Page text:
We talked about Bernard Williams’s paper “The Idea of Equality” (Williams 1973). In this paper Williams tries to show that what appear to be trivial observations about equality offer meaningful support for egalitarian political programs.
The two apparently trivial observations are that all people are equally human and that there ought to be a reason for treating some people differently than others.
Williams argues that one thing that our shared humanity involves is a desire for integrity and that this desire is frustrated when a society inculcates false beliefs in its members that distort their choices and ways of understanding their lives.
The point that there should be a reason for treating some people differently than others gets some bite when you consider the reasons that are appropriate for distributing some classes of goods. For example, health care and higher education are distributed unequally: some people get them while others do not. Williams thinks that the nature of these goods tells us what reasons are appropriate for giving them to some people but not others. Health care should be distributed according to need while higher education should be distributed according to merit. A society that treats wealth as a condition of getting these things distributes them for the wrong reasons. The idea of equality requires that they be distributed for the appropriate reasons, namely need and merit, respectively.
We had an extensive discussion of education. Alexa did not think that elementary and secondary education should be scarce: they should be available to everyone. In a similar vein, Katya said that literacy was a need and so more like health care. I think Williams agreed and meant his point to apply to higher education: that’s scarce, so not everyone can have it, so it should go to those who merit it.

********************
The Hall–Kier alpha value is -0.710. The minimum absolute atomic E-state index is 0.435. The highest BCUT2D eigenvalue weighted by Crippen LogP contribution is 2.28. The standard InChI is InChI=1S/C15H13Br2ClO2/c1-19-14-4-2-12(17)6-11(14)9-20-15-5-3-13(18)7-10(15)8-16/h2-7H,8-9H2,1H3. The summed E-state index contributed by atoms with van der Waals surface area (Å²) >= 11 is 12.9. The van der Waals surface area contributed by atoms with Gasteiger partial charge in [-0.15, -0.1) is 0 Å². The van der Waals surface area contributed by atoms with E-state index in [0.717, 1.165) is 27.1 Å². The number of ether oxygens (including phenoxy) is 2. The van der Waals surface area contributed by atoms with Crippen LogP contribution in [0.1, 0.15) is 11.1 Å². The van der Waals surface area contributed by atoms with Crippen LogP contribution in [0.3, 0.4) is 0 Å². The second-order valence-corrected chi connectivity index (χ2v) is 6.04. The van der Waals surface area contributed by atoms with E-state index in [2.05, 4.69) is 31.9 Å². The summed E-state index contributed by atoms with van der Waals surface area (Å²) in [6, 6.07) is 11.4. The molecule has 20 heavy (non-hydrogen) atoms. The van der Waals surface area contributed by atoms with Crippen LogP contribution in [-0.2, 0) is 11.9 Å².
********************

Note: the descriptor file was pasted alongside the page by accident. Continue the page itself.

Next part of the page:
Rachel noted that education can be valuable for more than the academic benefit. If so, then academic merit alone wouldn’t be enough to show who should get it. The point matches Williams’s structure: we determine how scarce goods should be distributed by identifying what the goods are for. If you can show that higher education is for something other than academics, then academic merit alone won’t be enough to tell us who should get it.
Alec ran with Williams’s suggestion at the end that a thoroughgoing commitment to equal opportunity would run contrary to equal respect for everyone. He said that genetic modifications are the only way to make things truly equal. Since this would be monstrous, he thought that shows there is something wrong with the singleminded pursuit of equality. He has to be right: the singleminded pursuit of any value is almost always a terrible idea.
Nozick, Robert. 1974. Anarchy, State, and Utopia. New York: Basic Books.
Williams, Bernard Arthur Owen. 1973. “The Idea of Equality.” In Problems of the Self, 230–49. Cambridge: Cambridge University Press.